voice lines then put data on them. This comparison makes
it easy to see the value of a shared data network just as
people use a shared voice network. I find it humorous to
talk of voice over IP. That is voice over IP that is over
|This page shows various business and individual users
sharing the single data network with the concept of any to
any when authorized. That was future thinking back then.
It is a commonly understood today.
|This page i introduces the phases of growth from single
enterprise use to multi-enterprise and includes the concept of
electronically doing business with suppliers and customers.
This is part of strategy to arrive at the architecture of a single any
to any shared data network.
When the architecture and strategy was initiated in 1980, there
wasn't a single shared data network for all users. There wasn't
any plan or approach that would deliver the shared data network.
There were millions of users on intra-enterprise networks. IBM
had 33 separate isolated networks. The architecture and
strategy provided a business reason to justify the cost of building
a shared data network. The original suggestion advanced the
idea of IBM consolidating it's networks and to build a commercial
version of it's VNET possible called CNET for Commercial
This page contains one of the most important productivity
concepts which is the statement about anything being recorded
electronically can be delivered electronically. There was
significant productivity improvement as a result of the any to any
shared data network concept. Most of the productivity
improvement occurred while IBM's SNA was the dominate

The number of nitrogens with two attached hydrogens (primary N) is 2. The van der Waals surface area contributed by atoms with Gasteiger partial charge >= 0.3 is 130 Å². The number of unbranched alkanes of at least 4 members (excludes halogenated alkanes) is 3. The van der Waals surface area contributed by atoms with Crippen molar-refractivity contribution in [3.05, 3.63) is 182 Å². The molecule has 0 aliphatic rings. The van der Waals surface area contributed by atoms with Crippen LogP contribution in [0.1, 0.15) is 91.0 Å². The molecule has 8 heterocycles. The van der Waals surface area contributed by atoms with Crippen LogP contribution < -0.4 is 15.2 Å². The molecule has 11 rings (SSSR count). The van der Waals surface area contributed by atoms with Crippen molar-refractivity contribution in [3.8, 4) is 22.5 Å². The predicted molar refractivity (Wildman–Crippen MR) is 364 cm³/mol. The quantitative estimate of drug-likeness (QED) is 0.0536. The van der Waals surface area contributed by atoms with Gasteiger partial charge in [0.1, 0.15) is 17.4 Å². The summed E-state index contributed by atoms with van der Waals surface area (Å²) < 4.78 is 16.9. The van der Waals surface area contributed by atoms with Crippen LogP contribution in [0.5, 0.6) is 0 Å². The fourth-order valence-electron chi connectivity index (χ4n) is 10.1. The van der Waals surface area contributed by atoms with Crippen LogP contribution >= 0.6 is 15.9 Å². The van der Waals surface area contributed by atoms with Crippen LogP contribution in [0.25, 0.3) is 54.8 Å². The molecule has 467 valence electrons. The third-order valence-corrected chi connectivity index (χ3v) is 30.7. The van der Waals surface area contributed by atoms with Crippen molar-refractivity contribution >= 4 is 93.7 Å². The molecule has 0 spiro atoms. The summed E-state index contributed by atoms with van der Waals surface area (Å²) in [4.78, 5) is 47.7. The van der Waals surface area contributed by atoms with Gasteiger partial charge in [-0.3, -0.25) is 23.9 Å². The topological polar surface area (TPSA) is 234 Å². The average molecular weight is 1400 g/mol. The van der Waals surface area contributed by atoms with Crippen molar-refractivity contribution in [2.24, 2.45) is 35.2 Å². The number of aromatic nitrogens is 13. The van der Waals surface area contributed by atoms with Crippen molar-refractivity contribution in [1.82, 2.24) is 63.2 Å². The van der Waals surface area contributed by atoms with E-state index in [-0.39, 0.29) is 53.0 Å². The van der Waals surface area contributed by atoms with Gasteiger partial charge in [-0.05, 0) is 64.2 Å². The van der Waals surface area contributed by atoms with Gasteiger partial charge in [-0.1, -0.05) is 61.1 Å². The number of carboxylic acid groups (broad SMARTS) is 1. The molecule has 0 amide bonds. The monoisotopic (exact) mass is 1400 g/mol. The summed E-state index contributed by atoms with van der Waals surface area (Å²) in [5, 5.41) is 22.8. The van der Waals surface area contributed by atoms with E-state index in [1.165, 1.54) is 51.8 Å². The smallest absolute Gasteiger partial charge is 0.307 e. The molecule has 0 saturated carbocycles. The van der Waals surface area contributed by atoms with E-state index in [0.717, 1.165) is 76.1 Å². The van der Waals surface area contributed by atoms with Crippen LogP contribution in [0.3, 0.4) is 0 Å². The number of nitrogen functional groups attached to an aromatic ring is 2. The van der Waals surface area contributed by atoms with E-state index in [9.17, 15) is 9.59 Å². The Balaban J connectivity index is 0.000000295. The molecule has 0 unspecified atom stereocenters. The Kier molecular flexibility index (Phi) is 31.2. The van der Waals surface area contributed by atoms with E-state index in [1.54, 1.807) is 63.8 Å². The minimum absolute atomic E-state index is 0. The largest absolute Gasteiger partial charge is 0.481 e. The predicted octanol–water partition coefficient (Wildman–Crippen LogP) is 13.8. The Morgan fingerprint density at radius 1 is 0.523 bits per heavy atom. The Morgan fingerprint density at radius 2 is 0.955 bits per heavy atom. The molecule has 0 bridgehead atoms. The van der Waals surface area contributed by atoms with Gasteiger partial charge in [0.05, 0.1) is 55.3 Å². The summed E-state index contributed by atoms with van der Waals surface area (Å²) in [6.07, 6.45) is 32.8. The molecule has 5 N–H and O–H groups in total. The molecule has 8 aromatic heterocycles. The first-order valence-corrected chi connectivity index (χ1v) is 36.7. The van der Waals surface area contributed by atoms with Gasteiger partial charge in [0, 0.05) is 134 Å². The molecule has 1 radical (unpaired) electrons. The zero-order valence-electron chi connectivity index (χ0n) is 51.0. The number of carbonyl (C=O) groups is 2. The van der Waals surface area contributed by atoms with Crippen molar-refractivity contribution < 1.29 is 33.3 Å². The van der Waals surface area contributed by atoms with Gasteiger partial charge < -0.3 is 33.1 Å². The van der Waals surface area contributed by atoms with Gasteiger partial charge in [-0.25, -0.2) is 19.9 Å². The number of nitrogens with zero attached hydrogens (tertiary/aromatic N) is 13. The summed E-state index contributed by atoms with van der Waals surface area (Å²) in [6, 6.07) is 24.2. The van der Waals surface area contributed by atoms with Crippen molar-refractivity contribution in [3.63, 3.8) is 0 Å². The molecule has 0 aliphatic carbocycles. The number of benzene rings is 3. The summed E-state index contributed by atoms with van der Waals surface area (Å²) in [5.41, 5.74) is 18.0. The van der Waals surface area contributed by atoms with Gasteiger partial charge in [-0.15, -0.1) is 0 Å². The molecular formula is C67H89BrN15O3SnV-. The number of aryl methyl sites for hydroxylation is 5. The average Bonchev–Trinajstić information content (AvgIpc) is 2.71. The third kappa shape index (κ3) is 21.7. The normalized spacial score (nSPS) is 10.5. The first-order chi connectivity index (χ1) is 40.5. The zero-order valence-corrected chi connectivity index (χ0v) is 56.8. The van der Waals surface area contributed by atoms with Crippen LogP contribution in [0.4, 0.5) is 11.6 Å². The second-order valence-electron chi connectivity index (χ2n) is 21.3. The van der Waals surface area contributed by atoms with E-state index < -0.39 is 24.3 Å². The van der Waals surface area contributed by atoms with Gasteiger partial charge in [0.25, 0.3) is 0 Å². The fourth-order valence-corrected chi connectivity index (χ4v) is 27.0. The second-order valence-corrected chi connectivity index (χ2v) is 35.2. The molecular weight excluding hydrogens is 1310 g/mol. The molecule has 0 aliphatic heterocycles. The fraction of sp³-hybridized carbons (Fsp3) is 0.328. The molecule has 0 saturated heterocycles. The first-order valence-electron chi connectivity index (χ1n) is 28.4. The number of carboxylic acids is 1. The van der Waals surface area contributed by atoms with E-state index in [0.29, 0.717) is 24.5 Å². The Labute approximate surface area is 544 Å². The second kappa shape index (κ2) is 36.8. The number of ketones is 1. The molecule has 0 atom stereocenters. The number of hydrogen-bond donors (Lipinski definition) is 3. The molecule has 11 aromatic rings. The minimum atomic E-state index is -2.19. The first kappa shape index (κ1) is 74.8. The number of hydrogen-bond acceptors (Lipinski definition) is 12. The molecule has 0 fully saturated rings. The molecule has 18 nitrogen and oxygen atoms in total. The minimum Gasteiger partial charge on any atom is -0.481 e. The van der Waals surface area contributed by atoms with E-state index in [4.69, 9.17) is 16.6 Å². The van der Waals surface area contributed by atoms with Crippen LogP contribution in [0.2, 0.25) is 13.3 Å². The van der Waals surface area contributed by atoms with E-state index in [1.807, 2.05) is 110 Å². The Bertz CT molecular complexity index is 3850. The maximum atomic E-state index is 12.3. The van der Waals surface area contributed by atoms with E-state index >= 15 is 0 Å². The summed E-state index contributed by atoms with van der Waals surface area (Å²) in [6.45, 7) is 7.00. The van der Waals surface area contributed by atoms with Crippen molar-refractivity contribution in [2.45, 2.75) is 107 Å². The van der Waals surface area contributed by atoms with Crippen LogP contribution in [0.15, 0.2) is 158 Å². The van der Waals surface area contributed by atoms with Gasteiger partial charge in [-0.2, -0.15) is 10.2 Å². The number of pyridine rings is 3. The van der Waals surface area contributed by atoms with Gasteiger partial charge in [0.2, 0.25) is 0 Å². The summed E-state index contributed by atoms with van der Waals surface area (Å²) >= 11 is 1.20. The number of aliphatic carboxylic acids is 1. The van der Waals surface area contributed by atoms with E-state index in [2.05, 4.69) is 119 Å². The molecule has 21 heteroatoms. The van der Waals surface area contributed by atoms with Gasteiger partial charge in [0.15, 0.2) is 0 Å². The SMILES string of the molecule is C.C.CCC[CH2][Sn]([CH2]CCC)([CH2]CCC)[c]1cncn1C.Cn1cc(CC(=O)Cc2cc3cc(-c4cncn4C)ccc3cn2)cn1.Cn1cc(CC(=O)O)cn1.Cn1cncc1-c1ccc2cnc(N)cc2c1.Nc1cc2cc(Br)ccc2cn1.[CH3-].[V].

transport technology. One type of productivity improvements
resulted in elimination of jobs that were in place to reenter the
data that had been printed then delivered through the mail. Just
in time production became realistic due to electronic delivery of
Multi-enterprise electronic business already existed. It was
dial up. People were dialing in to get to information providers
and even to games. IBM was doing dial up customer support.
One of IBM's new small computers dialed in to an IBM system
for problem determination.
Things evolve. However; the prospects were for slow growth in
the dial up customer support and multi-enterprise electronic
business. The new IBM IN approach was for all business and
government to have a single leased line from their internal
networks to the shared network connected to all business and
government. Also, individual users could dial into the same
single shared network to do electronic business and
communication with anyone. Information providers could
eliminate their dial support and simply use the shared
network to expand their reach.
In 1985, IBM IN was already providing the any to any
electronic highway solution while a new IP concrete was
being considered and developed as another language for
use on another closed government network that prohibited
business and other things the Internet is know for.
The concept of a shared data network allowed simple rapid
expansion of the inter-enterprise business across multiple
industries. One connection to the shared data network
provided a global reach.